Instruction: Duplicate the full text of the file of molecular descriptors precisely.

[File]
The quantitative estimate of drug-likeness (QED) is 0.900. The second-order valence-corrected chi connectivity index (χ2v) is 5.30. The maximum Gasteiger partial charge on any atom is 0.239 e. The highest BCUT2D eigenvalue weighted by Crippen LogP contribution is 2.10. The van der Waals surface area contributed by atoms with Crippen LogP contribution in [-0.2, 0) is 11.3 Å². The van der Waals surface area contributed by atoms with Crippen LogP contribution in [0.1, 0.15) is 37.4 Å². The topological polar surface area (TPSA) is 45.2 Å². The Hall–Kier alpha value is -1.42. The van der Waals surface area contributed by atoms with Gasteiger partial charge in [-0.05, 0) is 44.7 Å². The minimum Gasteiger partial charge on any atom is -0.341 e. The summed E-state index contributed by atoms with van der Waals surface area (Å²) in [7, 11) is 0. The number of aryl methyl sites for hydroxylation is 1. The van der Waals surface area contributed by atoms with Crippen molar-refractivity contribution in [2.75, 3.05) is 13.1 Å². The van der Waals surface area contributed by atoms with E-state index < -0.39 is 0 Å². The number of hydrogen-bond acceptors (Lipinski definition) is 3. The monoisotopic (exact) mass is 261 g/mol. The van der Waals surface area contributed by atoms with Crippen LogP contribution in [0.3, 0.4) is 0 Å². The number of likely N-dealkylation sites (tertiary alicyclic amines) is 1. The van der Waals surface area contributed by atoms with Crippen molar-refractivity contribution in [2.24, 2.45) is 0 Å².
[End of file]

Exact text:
The quantitative estimate of drug-likeness (QED) is 0.900. The second-order valence-corrected chi connectivity index (χ2v) is 5.30. The maximum Gasteiger partial charge on any atom is 0.239 e. The highest BCUT2D eigenvalue weighted by Crippen LogP contribution is 2.10. The van der Waals surface area contributed by atoms with Crippen LogP contribution in [-0.2, 0) is 11.3 Å². The van der Waals surface area contributed by atoms with Crippen LogP contribution in [0.1, 0.15) is 37.4 Å². The topological polar surface area (TPSA) is 45.2 Å². The Hall–Kier alpha value is -1.42. The van der Waals surface area contributed by atoms with Gasteiger partial charge in [-0.05, 0) is 44.7 Å². The minimum Gasteiger partial charge on any atom is -0.341 e. The summed E-state index contributed by atoms with van der Waals surface area (Å²) in [7, 11) is 0. The number of aryl methyl sites for hydroxylation is 1. The van der Waals surface area contributed by atoms with Crippen molar-refractivity contribution in [2.75, 3.05) is 13.1 Å². The van der Waals surface area contributed by atoms with E-state index < -0.39 is 0 Å². The number of hydrogen-bond acceptors (Lipinski definition) is 3. The monoisotopic (exact) mass is 261 g/mol. The van der Waals surface area contributed by atoms with Crippen LogP contribution in [0.3, 0.4) is 0 Å². The number of likely N-dealkylation sites (tertiary alicyclic amines) is 1. The van der Waals surface area contributed by atoms with Crippen molar-refractivity contribution in [2.24, 2.45) is 0 Å².